Am I a Thomist or a Scotist? Etc. etc. etc. In the end who cares? The Catholic Church is not a philosophical debating society and while certain aspects of philosophy can be helpful to her in elucidating the intellectual foundations of the Faith her purpose is not to conquer the world for Thomas Aquinas or for Aristotle. It is interesting that one does not find the Fathers who lived during the Roman Empire when names like Plato and Aristotle were seen as foundation stones of the (pagan) civilization they were dealing with quoting these men with relish like Catholics of the last 500 years do, even though it may have served their cause to do so. Because a) they knew those men were pagans and what that meant and b) they didn't have any real need for them. And frankly neither do we.

The Church survived for more than twelve centuries without Aristotelian Thomism everybody, and we need to get back to the basics of the mission Christ gave us, because too much focus on philosophy inevitably leads to speculation and speculative philosophy which leads us to the absurdity of de Chardin and his followers.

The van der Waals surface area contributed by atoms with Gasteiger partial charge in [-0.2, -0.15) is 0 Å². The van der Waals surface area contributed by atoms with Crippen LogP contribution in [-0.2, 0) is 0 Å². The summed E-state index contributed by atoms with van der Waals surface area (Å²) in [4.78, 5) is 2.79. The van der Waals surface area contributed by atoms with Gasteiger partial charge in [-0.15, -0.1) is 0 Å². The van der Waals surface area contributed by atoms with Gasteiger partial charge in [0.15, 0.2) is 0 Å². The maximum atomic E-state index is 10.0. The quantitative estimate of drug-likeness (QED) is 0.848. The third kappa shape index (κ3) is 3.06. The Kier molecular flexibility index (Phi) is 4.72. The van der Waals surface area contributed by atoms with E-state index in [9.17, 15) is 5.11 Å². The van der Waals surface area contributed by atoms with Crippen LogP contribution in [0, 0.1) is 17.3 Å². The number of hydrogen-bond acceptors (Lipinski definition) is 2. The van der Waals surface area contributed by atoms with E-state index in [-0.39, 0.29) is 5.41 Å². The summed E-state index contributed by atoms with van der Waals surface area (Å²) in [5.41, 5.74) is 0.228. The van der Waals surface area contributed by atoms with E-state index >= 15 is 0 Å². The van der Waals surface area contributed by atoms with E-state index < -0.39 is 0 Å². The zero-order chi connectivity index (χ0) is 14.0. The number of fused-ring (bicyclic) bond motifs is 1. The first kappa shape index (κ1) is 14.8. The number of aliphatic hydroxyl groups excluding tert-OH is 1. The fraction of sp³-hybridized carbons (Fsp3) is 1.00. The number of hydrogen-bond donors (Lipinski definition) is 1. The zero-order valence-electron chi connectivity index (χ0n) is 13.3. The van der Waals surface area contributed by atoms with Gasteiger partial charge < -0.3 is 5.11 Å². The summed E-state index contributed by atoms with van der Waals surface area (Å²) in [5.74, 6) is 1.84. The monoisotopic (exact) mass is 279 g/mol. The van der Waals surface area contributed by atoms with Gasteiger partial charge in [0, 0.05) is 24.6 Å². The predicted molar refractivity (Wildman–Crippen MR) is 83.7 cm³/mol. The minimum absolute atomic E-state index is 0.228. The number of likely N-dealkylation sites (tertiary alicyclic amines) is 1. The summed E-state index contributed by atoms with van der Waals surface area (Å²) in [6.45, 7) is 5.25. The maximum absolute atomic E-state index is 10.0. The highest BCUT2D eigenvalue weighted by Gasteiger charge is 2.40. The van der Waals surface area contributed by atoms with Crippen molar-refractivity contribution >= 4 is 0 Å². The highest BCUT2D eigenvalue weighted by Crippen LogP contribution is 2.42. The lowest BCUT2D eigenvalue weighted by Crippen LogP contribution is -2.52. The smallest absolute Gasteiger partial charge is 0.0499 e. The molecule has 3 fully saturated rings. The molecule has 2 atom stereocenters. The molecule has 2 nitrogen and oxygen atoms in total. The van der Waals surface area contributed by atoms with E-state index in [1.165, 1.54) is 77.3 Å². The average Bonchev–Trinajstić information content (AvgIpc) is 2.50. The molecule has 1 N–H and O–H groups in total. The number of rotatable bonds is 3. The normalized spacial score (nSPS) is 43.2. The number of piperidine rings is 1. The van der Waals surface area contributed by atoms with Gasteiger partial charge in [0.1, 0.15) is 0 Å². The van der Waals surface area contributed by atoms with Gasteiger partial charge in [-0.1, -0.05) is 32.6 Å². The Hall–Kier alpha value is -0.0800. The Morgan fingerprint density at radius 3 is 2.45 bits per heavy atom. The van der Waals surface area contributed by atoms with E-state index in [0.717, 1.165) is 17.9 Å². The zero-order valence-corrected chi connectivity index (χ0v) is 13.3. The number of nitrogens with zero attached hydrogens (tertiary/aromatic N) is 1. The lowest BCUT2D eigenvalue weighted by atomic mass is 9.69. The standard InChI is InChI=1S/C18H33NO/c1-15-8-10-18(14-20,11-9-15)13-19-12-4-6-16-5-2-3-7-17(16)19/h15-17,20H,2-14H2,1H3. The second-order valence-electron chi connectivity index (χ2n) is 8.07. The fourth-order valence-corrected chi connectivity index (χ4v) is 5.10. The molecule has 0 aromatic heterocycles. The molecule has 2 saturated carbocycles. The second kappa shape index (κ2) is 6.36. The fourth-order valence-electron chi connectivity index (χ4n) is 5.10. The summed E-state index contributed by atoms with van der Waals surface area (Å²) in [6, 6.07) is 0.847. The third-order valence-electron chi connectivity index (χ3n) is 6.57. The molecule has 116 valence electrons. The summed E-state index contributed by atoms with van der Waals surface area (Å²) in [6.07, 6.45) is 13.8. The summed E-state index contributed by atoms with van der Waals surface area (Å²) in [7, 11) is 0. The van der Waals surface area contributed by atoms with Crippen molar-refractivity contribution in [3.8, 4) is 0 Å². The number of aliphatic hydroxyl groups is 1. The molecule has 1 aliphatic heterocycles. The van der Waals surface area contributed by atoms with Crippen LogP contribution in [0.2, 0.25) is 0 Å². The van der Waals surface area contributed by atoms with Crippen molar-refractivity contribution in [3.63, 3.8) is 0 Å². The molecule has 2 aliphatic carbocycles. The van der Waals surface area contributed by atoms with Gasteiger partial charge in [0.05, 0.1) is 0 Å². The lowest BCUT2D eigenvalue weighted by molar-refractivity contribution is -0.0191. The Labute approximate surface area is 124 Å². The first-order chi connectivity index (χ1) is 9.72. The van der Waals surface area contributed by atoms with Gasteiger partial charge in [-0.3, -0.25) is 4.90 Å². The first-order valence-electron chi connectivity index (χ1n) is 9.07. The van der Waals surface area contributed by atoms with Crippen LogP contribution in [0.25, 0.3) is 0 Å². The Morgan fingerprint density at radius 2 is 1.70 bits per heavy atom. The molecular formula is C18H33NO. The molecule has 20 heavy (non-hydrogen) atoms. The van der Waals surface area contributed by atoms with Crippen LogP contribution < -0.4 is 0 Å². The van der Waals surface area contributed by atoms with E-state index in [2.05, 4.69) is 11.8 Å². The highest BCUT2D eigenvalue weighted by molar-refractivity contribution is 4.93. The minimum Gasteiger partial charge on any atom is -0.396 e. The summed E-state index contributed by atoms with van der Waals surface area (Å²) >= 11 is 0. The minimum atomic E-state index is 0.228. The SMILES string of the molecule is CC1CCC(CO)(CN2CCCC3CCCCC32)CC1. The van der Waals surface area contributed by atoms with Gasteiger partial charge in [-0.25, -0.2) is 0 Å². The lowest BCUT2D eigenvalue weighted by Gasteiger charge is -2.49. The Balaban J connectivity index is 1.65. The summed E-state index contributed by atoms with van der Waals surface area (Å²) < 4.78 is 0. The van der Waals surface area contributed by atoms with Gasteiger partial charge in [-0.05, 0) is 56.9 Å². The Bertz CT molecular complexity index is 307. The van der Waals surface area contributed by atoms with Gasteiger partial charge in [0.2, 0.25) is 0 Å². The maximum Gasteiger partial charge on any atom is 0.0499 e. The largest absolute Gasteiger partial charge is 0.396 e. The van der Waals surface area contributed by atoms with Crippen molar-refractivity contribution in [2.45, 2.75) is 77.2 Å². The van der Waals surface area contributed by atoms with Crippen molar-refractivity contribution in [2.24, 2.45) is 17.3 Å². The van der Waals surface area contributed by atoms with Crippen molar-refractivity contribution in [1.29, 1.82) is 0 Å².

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Although philosophy cannot be avoided because, if nothing else, it is embedded in language, I tend toward the perspective advocated by 'a Kempis' IMITATION: "And why need we concern ourselves with terms of philosophy? He to whom the Eternal Word speaketh is saved from a multitude of opinions" (I 3:2). Nevertheless when heavyweights such as Gilson, Maritain and Hildebrand speak from "Athens," we in "Jerusalem" would be wise to listen. And when will Jacgues and Raissa finally be advocated as 20th. century saints?! Donald Richmond, DD